5 Things To Do If You Believe You Were Wrongfully Terminated

Wrongful termination is when an employee is fired from their job in violation of legal protections, company policies, or contractual agreements. If you've found yourself in the unfortunate situation of being terminated unexpectedly, then you should take the right steps next.

Wrongful termination is when an employee is fired from their job in violation of legal protections, company policies, or contractual agreements. If you’ve found yourself in the unfortunate situation of being terminated unexpectedly, then you should take the right steps next.

Did you know that approximately 52% of employment lawsuits in the United States are resolved through settlements before trial, and only 1–4% proceed to trial and result in a jury’s decision?

Understanding your rights and options can make a significant difference in how you move forward. And if you are wrongly terminated, lawyers with experience in handling employment cases can make an impact on the outcome of your case.

By following a structured approach, you can handle a wrongful termination claim effectively, potentially leading to a favorable result.

Review Employment Contract

Have you thoroughly reviewed your employment contract for any clauses related to termination? This step is necessary in understanding the terms and conditions that govern your employment and potential termination.

Take the time to carefully read through the contract, paying close attention to sections that outline the circumstances under which your employer can terminate your employment. Look for any language regarding notice periods, severance packages, or grounds for termination.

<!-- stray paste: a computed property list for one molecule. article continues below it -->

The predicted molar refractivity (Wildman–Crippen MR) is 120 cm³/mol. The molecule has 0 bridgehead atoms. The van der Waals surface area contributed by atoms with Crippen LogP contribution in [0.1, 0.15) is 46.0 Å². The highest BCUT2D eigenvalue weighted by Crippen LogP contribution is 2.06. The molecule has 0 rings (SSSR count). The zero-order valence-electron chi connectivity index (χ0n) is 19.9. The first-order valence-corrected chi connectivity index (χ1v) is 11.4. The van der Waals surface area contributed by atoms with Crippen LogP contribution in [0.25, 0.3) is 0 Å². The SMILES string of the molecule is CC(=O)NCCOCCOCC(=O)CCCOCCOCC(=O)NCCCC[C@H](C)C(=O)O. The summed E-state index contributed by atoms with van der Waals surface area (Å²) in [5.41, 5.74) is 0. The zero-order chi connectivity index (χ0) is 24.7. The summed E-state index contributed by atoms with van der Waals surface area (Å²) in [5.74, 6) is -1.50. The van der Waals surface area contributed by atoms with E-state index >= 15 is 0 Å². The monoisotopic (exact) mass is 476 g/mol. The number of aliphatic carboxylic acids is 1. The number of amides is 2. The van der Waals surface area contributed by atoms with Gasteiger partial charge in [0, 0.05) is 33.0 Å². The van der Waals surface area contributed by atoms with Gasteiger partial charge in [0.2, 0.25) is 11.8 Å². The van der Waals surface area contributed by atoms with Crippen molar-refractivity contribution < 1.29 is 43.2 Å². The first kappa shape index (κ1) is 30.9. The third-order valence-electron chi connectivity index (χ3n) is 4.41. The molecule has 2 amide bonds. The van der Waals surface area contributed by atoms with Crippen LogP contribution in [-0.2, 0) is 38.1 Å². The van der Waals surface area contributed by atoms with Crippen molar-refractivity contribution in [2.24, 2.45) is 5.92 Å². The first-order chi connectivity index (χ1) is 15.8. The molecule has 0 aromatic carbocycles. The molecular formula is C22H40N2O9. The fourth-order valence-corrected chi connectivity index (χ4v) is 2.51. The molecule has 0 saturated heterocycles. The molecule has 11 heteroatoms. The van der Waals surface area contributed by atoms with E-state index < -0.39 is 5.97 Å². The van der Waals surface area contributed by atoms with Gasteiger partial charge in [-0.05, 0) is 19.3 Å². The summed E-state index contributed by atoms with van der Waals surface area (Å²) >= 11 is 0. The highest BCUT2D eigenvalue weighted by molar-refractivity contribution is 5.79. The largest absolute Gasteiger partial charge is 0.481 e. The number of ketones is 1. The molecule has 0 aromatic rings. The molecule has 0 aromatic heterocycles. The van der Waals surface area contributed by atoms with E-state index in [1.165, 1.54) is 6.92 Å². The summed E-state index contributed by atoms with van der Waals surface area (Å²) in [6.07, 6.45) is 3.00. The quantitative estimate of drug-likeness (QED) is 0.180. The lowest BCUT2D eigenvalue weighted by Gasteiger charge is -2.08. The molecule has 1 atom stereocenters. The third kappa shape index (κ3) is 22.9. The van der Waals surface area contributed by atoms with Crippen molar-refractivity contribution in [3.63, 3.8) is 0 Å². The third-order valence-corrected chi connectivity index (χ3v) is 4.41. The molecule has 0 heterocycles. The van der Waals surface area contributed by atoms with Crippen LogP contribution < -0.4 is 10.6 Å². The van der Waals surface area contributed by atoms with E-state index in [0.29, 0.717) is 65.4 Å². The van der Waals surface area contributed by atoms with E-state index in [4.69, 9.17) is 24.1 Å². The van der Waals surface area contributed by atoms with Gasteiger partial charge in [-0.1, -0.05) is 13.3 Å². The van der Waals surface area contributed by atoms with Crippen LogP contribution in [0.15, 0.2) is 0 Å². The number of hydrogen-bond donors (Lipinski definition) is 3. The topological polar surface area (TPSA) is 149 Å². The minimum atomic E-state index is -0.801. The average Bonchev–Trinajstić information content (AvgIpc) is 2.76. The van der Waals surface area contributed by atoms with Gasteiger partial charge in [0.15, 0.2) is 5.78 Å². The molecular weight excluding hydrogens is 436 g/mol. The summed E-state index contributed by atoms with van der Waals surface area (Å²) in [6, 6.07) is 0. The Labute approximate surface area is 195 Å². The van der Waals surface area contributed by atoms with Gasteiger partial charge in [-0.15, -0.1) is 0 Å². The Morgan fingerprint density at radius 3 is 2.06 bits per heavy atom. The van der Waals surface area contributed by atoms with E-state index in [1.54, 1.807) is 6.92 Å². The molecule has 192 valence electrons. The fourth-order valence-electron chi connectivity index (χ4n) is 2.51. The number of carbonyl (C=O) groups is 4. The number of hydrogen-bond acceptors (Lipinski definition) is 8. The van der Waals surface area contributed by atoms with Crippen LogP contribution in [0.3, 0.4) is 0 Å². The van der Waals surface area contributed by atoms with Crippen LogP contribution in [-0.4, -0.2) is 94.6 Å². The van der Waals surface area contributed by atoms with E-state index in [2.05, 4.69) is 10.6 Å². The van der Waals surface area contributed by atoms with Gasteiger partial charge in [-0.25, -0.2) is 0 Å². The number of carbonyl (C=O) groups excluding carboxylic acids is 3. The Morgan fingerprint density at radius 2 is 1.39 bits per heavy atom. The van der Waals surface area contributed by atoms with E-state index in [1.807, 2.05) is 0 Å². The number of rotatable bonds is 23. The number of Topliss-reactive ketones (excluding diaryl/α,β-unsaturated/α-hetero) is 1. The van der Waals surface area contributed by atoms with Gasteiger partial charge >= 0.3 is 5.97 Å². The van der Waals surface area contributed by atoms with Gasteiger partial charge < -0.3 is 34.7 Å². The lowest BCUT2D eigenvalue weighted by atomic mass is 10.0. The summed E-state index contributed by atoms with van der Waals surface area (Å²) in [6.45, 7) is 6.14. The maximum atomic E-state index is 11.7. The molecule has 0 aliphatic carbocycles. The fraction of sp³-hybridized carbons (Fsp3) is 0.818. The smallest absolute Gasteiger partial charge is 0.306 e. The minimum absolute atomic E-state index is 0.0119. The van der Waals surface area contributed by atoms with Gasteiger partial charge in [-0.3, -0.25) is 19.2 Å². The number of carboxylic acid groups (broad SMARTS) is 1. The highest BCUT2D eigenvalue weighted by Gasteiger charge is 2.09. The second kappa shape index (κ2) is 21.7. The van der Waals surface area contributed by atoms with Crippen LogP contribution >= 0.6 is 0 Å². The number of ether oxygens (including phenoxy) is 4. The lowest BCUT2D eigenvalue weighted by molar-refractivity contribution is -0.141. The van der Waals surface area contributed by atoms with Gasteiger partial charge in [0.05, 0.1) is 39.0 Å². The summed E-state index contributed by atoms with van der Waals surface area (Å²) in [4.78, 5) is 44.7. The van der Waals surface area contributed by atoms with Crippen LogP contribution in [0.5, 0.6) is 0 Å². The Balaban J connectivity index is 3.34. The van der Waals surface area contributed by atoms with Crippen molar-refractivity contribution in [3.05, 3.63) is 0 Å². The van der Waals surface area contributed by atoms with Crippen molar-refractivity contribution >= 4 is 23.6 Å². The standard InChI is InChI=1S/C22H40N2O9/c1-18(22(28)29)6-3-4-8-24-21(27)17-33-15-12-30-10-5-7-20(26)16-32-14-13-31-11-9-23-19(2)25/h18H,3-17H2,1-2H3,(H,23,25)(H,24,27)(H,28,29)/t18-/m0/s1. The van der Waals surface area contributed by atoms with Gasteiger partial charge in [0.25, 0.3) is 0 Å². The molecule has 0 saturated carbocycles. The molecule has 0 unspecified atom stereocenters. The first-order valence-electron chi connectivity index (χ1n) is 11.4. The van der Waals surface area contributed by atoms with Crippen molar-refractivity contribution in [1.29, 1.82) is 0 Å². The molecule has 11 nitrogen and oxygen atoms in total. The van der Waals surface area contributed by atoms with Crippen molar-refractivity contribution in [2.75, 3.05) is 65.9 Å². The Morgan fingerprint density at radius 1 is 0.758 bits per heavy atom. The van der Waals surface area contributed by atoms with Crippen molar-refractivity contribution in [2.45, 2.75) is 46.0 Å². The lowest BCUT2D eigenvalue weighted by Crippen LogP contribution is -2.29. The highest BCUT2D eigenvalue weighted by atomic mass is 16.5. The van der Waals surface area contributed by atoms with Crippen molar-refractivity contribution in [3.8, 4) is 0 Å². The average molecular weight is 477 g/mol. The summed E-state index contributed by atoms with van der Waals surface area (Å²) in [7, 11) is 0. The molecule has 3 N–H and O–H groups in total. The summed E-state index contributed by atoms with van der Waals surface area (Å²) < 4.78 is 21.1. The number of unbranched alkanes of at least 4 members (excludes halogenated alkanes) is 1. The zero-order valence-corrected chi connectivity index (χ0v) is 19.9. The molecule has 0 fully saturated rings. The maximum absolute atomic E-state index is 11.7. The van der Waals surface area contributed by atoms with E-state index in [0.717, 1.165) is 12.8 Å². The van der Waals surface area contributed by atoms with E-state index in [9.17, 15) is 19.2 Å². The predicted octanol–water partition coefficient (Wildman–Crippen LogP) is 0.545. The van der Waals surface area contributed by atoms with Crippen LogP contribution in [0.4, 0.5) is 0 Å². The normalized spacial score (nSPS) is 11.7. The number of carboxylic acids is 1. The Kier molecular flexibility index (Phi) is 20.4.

Understanding these clauses will provide you with valuable insight into whether your termination was lawful or potentially wrongful.

Gather Documentation and Evidence

To strengthen your case in a wrongful termination situation, collect and organize all relevant documentation and evidence immediately. Start by gathering your employment contract, any emails, performance reviews, and written warnings. Make copies of these documents and store them in a safe place. Gather any communication related to the termination, such as termination letters or meeting notes. Keep track of any witnesses who may have relevant information and their contact details.

Document any incidents leading up to the termination that you believe were unfair or discriminatory. This could include instances of harassment, unequal treatment, or violations of company policies. If you have any records of positive performance evaluations or awards, include those as well to showcase your work history.

Consider collecting physical evidence like photographs or videos if they’re relevant to your case. By gathering and organizing all pertinent evidence, you’ll be better prepared to present your case and support your claims of wrongful termination.

Consult With Legal Counsel